The three finalists of the international open competition of architectural concepts for Ukraina Hotel entryway were announced. They are:
TPO Lesosplav (Russia) in cooperation with Malishev Wilson Engineers (Great Britain)
Studio 44 (Russia)
ABD architects (Russia) in cooperation with Werner Sobek Moskwa (Russia)
Project A – TPO Lesosplav
The proposed concept for the new entryway for the hotel solves several of the main tasks: it is independent in constructive and stylistic terms and yet it does not dissonant in its composition alongside the existing architectural monument. The installation not only fulfills its practical function as a protective canopy, but at the same time it is a piece of modern design in its own right which works in contrast with the historical building. It creates a dialogue between the old and the new and on a variety of levels; including in terms of rhythm, scale and material. The design of the entryway for the Ukraina Hotel creates the visual effect of a light ribbon-like awning of snow-white glass, flowing around 250 meters and held up from the ground by thin chrome columns. The supports for the awning are placed at broken intervals of between three and six meters apart so that the newly-created rhythm ‘has its own melody’ and doesn’t violate the established composition of the historical building. The linear structure of the awning, soaring between Kutuzovsky Prospekt and Taras Schevchenko Embankment, transforms both the approach to the hotel and the descent to the embankment, in one single promenade. The awning is located along the main façade of the building, crossing the driveway in two places (in the area of thoroughfare at the North-West corner of the façade and at the embankment area). This allows the canopy not only to cover the rampant for accessing the hotel, but it creates conditions for the emergence of a new public space; a place for meetings and walks.
Project B – Studio 44
The Ukraina Hotel entryway awning is a 112 long metal sheet, or ‘rushnik’, hanging between two massive propylaea in a slight downward curve (a “rushnik” is an embroidered towel traditionally used to offer bread and salt to guests welcomed to one’s home in Russia and other Eastern European countries). The propylaea are made from square blocks of cast iron (6 m x 6m). The height of the blocks conforms with the rhythm of the horizontal structure of the hotel entrance level. They rest on cast iron pedestals. One of the propylaea is a structural support, while the other serves as a counterweight. The counterweight rests on a cylinder hinge made of extra high strength steel. This is the only asymmetrical detail in the otherwise highly symmetrical structure. The stand-alone structure on independent foundations is located away from the existing Hotel Ukraina portico and can thus be interpreted as an avant-portico of sorts. A tectonic structure and imagery strikingly different from the order of the original building helps the avant-portico avoid being either in confrontation with or contraposition to the hotel building. It is neither in contrast to or flirtation with the original building; but rather it is neutral, in “exterritoriality” and autonomy.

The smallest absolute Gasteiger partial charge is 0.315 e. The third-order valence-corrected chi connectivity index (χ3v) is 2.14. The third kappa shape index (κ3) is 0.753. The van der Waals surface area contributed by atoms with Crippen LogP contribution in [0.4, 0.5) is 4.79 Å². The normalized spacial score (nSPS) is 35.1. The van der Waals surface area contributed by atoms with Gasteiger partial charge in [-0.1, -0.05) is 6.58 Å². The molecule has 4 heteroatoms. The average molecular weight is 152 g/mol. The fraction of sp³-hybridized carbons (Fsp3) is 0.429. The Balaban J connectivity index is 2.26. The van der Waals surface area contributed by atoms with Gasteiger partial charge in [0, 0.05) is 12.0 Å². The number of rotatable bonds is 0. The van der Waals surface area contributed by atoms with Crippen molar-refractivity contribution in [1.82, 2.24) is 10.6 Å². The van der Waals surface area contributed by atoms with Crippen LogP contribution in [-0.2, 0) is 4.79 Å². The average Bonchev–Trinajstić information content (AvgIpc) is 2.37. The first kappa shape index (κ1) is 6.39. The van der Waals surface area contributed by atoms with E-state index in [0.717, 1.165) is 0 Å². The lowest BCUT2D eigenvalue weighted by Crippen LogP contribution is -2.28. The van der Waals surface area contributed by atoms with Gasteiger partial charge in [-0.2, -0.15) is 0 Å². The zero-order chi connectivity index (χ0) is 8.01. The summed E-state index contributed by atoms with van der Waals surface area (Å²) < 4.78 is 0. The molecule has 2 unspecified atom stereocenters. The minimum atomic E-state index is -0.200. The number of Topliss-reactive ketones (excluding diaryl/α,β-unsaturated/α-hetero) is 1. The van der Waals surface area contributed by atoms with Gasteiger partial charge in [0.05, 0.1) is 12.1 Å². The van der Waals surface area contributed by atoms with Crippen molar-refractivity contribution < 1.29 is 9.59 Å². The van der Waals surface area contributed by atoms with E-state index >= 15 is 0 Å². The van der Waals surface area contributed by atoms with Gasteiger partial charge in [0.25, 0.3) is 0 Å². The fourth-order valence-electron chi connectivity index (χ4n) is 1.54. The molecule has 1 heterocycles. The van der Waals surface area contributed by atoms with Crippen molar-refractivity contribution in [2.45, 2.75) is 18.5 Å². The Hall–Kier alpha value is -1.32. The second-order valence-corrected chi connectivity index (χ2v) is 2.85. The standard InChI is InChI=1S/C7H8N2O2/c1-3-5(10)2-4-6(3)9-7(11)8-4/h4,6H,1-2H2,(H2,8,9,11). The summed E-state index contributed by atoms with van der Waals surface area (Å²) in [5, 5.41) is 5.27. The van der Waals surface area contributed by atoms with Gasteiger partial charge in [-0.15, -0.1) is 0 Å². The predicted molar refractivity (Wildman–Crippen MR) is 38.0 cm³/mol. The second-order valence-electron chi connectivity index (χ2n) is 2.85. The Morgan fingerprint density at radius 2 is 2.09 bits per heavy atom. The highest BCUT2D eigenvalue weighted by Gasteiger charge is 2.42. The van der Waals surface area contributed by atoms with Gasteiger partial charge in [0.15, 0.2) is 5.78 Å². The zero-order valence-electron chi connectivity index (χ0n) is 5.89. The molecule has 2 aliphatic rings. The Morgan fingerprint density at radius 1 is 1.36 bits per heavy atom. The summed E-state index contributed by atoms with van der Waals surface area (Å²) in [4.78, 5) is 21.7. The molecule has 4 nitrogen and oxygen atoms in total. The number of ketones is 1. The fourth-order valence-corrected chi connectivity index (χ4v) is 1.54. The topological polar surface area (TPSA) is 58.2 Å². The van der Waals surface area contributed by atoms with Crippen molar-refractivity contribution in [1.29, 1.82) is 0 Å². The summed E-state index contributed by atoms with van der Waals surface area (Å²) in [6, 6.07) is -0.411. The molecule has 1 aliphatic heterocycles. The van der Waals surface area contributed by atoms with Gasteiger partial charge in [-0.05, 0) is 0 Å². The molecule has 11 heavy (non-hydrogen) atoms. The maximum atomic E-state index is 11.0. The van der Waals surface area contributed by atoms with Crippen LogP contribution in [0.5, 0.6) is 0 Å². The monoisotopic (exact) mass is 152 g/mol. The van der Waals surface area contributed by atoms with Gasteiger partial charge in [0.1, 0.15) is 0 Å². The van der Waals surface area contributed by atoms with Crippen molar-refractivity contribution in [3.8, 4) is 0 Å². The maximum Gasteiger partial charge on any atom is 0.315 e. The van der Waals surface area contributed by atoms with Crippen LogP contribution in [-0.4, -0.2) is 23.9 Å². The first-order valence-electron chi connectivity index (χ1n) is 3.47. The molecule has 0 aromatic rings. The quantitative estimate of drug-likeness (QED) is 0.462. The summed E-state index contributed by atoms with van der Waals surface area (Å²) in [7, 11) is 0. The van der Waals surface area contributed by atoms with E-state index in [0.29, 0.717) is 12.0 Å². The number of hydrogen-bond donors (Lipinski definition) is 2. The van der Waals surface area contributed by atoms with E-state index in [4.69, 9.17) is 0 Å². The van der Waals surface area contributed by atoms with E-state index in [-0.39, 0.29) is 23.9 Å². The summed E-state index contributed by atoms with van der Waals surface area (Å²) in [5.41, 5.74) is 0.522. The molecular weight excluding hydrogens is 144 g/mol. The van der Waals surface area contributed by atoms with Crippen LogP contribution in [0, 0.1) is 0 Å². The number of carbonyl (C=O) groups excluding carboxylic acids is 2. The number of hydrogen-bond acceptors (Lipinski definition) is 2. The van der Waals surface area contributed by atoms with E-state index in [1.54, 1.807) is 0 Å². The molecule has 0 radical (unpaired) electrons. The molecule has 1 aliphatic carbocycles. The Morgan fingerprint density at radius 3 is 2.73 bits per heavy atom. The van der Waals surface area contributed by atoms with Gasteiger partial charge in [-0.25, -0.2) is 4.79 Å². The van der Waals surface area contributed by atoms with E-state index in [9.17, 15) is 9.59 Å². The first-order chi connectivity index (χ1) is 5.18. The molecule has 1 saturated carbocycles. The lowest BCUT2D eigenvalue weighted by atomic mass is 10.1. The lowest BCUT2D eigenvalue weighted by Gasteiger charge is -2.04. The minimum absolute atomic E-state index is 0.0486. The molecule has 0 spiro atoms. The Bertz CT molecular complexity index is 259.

The size of the load-bearing pillars, their horizontal rhythm, as well as the distance between the propylaea aligns the new structure with the monumental scale of the hotel. The area under the canopy becomes a large public space that can be used as an event venue.
The associations of the ‘rushnik’ make the hotel guests think of the bread and salt inside …
Project C – ABD architects
The entrance portico of the Ukraina hotel, with four double massive columns and monumental doors is original and is one of the most important elements of the facade of the building. Therefore, the main task of an architectural proposal for an entry canopy was the creation of an structure which would not make a negative impact on the façade and also wouldn’t violate the compositional structure of the building. In our view, the architecture of the new structure should be neutral, visually light and should not engage in a dialogue with the building.
The awning over the entrance, designed in the form of rectangular plate, or ‘blade’, covers the entrance area and access ramps. It is free of visible support which visually lightens the structure, making it weightless. As it is planned that the canopy be equipped with a constantly illuminated inner surface, it will be perceived as a large rectangular, though extremely thin lamp, hovering in the air.
The extended scaling facade line of the canopy emphasizes the rhythm of horizontal divisions of the building’s facade. The Structure of the awning is formed by the system of cross- shaped trusses connected with steel beams (working on compression) built into the existing columns and fixed with steel braces located between the pylons at the outer wall of the portico. The supporting vertical structures are based on the existing foundations. The lower surface of the canopy is filled with light boxes and built-in LED strips that provide uniform illumination of the entire surface. It is proposed that the territory along the main entrance is cleared of cars, and for these areas to be covered with lawns and squares.